I was recently invited to Berlin, along with fellow perfume bloggers, to attend a Mercedes-Benz fragrance event connected to Berlin Fashion Week. Being a non-insane person, I said, "Yes" to the invite.
We met Mercedes-Benz big-wigs, including Senior Design Manager of Color and Trim, Martin Bremer; Director of Body Interior, Dr. Stefan Geyer; and Daimler AG "futurologist" Sabine Engelhardt, who created the first "automotive room scent,” the Air Balance, for the Mercedes S-Class car.
I also saw Tilda Swinton. But I digress.
The most visible part of the Air Balance scent diffuser, its “flacon,” looks like a jar of very expensive night cream. After you put the fragrance inside, you place the flacon into a device that looks like a high-end, compact espresso machine that resides in the glove compartment. It can be be remotely controlled to dispense your own favorite fragrance or customized fragrances (there were four in all), composed by Symrise perfumer Marc vom Ende exclusively for Mercedes-Benz. Using controls that are on the dashboard, you can decide just how much of the fragrance comes out, on a scale of 1 – 3. The Air Balance also filters and ionizes (purifies) the air in the car.
As I rode around Berlin in an S-class steered by a handsome German driver (somebody pinch me — how did I get here?) in a subtle cloud of “Sports Mood,” the freshest of Vom Ende's four car scents, sometimes the fragrance was so light as to be subliminal, the scent of green florals and woods melding in with the scent of expensive leather. Martin Bremer said that in choosing leather for the Mercedes interiors, the feel and look of the leather weren't the only criteria — the scent of the leather was factored in, too.
As Paris Hilton would have said, eons ago when she was relevant, That’s hot.
I preferred the customized fragrances Vom Ende composed to the ones I brought to try out. My fragrances were meant to be worn on skin; Vom Ende’s, to be dispersed within the confines of a moving vehicle. When I tried out one of my fragrances in the Air Balance, it was a little headache inducing, the notes a little imbalanced and overpowering.
It’s interesting to me that Mercedes-Benz is adding olfactory luxury to the already luxurious experience of being in a Mercedes. (I’ve written elsewhere about the trend of fusing technology and scent; the Air Balance is yet another example of this trend.) Almost every choice the Mercedes engineers and designers make already takes beauty into account as well as function, and some design elements are purely for aesthetic reasons. It makes sense to extend that luxury to our most neglected — but highly visceral — sense, our sense of smell.
If you’re going to add Swarovski crystals to the headlights (see left) — why not add the scent of incense, amber and woods for its interior? Vom Ende noted that he had to be careful not to make the scents too narcotic; people are on the road after all! I’m sure they don’t want to be associated with the first ticket for DUIOP — that is, Driving While Under the Influence of Perfume.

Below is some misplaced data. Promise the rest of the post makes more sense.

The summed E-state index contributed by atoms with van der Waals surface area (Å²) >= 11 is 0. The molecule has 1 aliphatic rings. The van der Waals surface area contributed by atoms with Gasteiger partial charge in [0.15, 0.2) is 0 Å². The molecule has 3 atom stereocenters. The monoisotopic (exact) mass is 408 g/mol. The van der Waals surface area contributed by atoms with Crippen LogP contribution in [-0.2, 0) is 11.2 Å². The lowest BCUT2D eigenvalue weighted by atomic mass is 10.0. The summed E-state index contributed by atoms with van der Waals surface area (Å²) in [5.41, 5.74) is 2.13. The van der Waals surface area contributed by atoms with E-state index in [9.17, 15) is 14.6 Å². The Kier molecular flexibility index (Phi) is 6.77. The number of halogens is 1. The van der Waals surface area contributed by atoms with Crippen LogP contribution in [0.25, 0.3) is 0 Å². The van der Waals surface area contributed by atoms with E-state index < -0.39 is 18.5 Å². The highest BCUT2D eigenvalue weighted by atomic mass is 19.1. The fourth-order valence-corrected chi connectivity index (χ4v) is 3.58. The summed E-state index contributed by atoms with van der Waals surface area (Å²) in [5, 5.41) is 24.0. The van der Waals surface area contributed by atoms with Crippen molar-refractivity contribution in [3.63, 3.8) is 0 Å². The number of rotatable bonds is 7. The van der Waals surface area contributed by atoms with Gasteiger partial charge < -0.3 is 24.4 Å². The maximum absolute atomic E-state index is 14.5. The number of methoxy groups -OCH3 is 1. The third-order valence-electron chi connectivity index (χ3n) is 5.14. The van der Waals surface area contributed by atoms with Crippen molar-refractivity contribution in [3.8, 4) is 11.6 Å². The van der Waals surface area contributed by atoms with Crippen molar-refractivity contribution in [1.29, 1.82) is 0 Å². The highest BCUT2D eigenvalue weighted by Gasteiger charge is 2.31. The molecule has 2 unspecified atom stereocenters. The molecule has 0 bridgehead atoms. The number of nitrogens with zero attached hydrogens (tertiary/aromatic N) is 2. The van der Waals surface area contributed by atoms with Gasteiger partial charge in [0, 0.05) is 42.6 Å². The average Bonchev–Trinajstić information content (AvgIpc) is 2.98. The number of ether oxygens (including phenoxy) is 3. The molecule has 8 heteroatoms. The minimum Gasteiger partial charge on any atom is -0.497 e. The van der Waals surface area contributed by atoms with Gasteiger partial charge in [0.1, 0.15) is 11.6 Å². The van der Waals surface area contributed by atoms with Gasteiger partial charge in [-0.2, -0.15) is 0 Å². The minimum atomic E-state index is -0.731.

To the "masculine" world of the car, Daimler futurologist, the fascinating Sabine Engelhardt, creator of the Air Balance, brought the “femininity” of perfume. Of course, these designations of masculine/feminine are socially constructed, but let's face it, that's how the worlds of Cars and Perfume are figured. It's not insignificant that a woman talked the Mercedes team into the idea of adding scent to the driving experience. The Mercedes-Benz experience is already an over-the-top fetishistic experience, why not add scent?
The word “fetish” is often used negatively, as the symptom of something, spoken about as pathological. But there are benign forms of fetishism that enrich our lives, including aesthetic fetishism. What is aesthetic appreciation if not a kind of fetishism? Art, movies, music, architecture, food or…perfume, these things are not intrinsic to our survival, but they enhance our lives in crucial ways.
As a fragrance lover, I have no doubt that there is a fetishistic quality to perfume-loving — giving every aspect of it a kind of heightened, fantastical power. The ads, the bottles, opening a new box or bottle, dabbing or spraying the scented liquid onto your skin, and sniffing it — all of those rituals add to the sublime pleasure of taking a fragrance into your nose and body and brain. I sometimes keep several decants of perfume with me in my purse, and when I feel like a little “bump” of olfactory pleasure, to deploy drug lingo, I just take some out, spritz, and have my own semi-private experience.
I don’t have an S-class Mercedes (hey Mercedes, get on that, will ya?), but if I did, you’d better believe my S-class whip would be blinged out with Swarovski crystals while I (or my cute German driver) was floating in a haze of patchouli and amber…
(Please note: This post is not a paid ad for Mercedes. I wanted to recount an interesting scent culture experience akin to perfumed candies "Perfume You Can Eat," etc.)